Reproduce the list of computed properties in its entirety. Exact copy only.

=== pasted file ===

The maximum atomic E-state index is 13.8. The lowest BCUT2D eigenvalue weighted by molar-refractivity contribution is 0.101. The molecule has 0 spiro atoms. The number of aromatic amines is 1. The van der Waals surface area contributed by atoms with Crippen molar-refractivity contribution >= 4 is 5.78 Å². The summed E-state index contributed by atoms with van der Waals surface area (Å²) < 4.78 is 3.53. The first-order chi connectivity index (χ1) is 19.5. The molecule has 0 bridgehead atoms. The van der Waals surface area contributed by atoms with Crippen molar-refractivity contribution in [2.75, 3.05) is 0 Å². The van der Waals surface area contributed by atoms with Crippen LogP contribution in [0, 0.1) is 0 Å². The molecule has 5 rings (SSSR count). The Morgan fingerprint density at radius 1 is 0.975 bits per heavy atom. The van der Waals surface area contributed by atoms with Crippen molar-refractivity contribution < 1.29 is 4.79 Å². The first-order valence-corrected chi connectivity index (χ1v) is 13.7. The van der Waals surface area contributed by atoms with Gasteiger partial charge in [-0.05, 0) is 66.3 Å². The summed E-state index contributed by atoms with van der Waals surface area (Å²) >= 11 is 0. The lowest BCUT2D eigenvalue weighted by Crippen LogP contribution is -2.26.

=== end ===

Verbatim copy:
The maximum atomic E-state index is 13.8. The lowest BCUT2D eigenvalue weighted by molar-refractivity contribution is 0.101. The molecule has 0 spiro atoms. The number of aromatic amines is 1. The van der Waals surface area contributed by atoms with Crippen molar-refractivity contribution >= 4 is 5.78 Å². The summed E-state index contributed by atoms with van der Waals surface area (Å²) < 4.78 is 3.53. The first-order chi connectivity index (χ1) is 19.5. The molecule has 0 bridgehead atoms. The van der Waals surface area contributed by atoms with Crippen molar-refractivity contribution in [2.75, 3.05) is 0 Å². The van der Waals surface area contributed by atoms with Crippen LogP contribution in [0, 0.1) is 0 Å². The molecule has 5 rings (SSSR count). The Morgan fingerprint density at radius 1 is 0.975 bits per heavy atom. The van der Waals surface area contributed by atoms with Crippen molar-refractivity contribution < 1.29 is 4.79 Å². The first-order valence-corrected chi connectivity index (χ1v) is 13.7. The van der Waals surface area contributed by atoms with Gasteiger partial charge in [-0.05, 0) is 66.3 Å². The summed E-state index contributed by atoms with van der Waals surface area (Å²) >= 11 is 0. The lowest BCUT2D eigenvalue weighted by Crippen LogP contribution is -2.26.